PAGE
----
When I came to The Times in 2012, I felt that it was a newspaper that had a strong digital element. Now, I feel like it’s actually a digital media company that happens to put out a newspaper.”
–Margaret Sullivan, public editor of The New York Times
Twelve NYU undergrads in Professor Jay Rosen’s spring 2015 class, “The Future of the New York Times,” have been looking deeply into efforts at the Times to find a secure and sustainable future in a radically changed world.
They have pored over what has been written on the subject. They have heard from people who work at the New York Times, and people who recently left. They have learned from other close readers of the institution, like Nikki Usher of George Washington University, author of Making News at the New York Times, and Ken Doctor, who writes about the digital transformation of the press for Nieman Lab and Capital New York. And they have read and re-read a key document: The New York Times innovation report, which every speaker in class has mentioned.
Now, midway through the term, they are ready to share some of the results of their work with others who are interested in the future of the New York Times. That is what this site is for. The students designed and built it themselves. They produced the video trailer and researched the material.
The first task the class undertook was to try to classify, name and describe all the major efforts the Times has underway to prepare the institution for what is ahead. So far the class has found 13 distinct efforts of this type. They are found on the “future-facing initiatives” tab. They range from “the mobile imperative” to “making the Times into a global product” to “overcoming a print vs. digital divide.” Each one is described in a few paragraphs — with quotes and illustrations.
This list of 13 future-facing initiatives is a work in progress — it may be revised as the class learns more — but it has been vetted with several Times insiders, people involved in changing the institution, and they said it does a good job of covering the available data. Which is not to say the list is comprehensive (yet.) But it is getting there. If you have an idea for how it can be improved, email the class or tweet at us.
On the links tab (also a work-in progress) the class has listed the key articles for understanding each of the 13 future-facing initiatives. No repository like has existed online… until now. Know of an article or study that belongs on these lists? Send it to the class.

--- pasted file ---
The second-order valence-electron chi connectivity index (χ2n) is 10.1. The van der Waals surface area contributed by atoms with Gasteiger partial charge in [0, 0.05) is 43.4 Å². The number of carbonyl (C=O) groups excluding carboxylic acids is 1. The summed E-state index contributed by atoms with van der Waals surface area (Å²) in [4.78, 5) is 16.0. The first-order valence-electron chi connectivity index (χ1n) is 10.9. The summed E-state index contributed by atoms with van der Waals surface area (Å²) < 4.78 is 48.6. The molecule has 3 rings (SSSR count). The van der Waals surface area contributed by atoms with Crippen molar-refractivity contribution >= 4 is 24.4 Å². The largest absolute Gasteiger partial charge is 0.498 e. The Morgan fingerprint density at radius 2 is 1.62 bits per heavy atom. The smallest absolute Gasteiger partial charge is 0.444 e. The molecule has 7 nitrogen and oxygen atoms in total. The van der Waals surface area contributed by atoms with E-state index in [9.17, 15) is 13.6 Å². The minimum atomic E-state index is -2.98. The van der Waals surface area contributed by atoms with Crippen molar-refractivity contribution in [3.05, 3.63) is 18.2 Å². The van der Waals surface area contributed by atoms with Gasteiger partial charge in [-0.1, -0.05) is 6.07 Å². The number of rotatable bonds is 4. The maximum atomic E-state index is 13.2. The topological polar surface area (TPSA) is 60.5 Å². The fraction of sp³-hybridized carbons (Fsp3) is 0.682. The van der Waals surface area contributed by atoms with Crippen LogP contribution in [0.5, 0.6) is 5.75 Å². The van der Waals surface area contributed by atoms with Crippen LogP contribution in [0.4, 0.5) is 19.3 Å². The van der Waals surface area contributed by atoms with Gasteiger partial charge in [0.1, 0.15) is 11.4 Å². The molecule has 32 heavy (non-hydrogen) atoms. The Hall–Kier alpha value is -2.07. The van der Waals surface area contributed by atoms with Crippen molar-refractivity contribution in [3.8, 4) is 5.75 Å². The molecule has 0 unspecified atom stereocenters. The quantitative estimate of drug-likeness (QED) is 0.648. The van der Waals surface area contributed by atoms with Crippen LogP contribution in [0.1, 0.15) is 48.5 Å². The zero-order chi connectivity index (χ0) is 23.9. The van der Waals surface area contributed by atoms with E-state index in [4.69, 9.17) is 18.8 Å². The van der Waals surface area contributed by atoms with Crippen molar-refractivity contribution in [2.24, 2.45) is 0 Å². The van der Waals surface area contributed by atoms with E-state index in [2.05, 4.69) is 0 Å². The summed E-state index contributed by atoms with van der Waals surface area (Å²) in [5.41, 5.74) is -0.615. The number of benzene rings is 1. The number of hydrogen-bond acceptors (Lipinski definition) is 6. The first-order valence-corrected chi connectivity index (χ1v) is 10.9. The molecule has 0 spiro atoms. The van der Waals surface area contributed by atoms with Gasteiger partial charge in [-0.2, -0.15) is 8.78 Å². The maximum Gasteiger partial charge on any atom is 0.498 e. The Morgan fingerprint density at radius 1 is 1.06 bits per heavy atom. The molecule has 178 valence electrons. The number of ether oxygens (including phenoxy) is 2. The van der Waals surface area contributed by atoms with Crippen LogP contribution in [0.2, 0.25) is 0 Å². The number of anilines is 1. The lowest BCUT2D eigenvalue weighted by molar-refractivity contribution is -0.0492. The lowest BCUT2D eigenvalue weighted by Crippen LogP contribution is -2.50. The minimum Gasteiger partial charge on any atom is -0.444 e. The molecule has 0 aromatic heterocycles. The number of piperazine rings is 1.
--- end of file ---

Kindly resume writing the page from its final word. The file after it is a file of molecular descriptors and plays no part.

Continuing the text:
The next task the class will tackle involves reviewing products that are themselves “future-facing.” Each student will research a key product, become a regular user of it, compare it to similar products and write an opinionated review, which will be posted on the site. Those assessments are not complete yet (the assignments were given out March 6) but you can see the list of products that will be reviewed here.
Journalism Professor and Media Critic
Economics and Math & Computer Science, 2016
will be reviewing the NYTimes Homepage
Journalism and Politics, 2017
will be reviewing the NYTimes on the iPad
Journalism and Politics, 2017
will be reviewing the Upshot, a sub-brand
of the Times
Journalism and Romance Languages, 2015
will be reviewing Modernization of Times magazines
Politics Rights and Development, 2018
will be reviewing the NYT Now App
Computer Science and Journalism, 2017
will be reviewing Outreach to Developers and NYT Open
Film and Television, 2015
will be reviewing the Recommendation Engines
Film & Television Production and History, 2015
will be reviewing Times Talks, Events, and Conferences
Journalism and History, 2017
will be reviewing the Youtube and Video Efforts
Journalism and Economics, 2016
will be reviewing the NYTimes Chinese language site
Media and Feminist Criticism, 2017
will be reviewing Native Advertising
Media Culture and Communications, 2017
will be reviewing the NYT Cooking App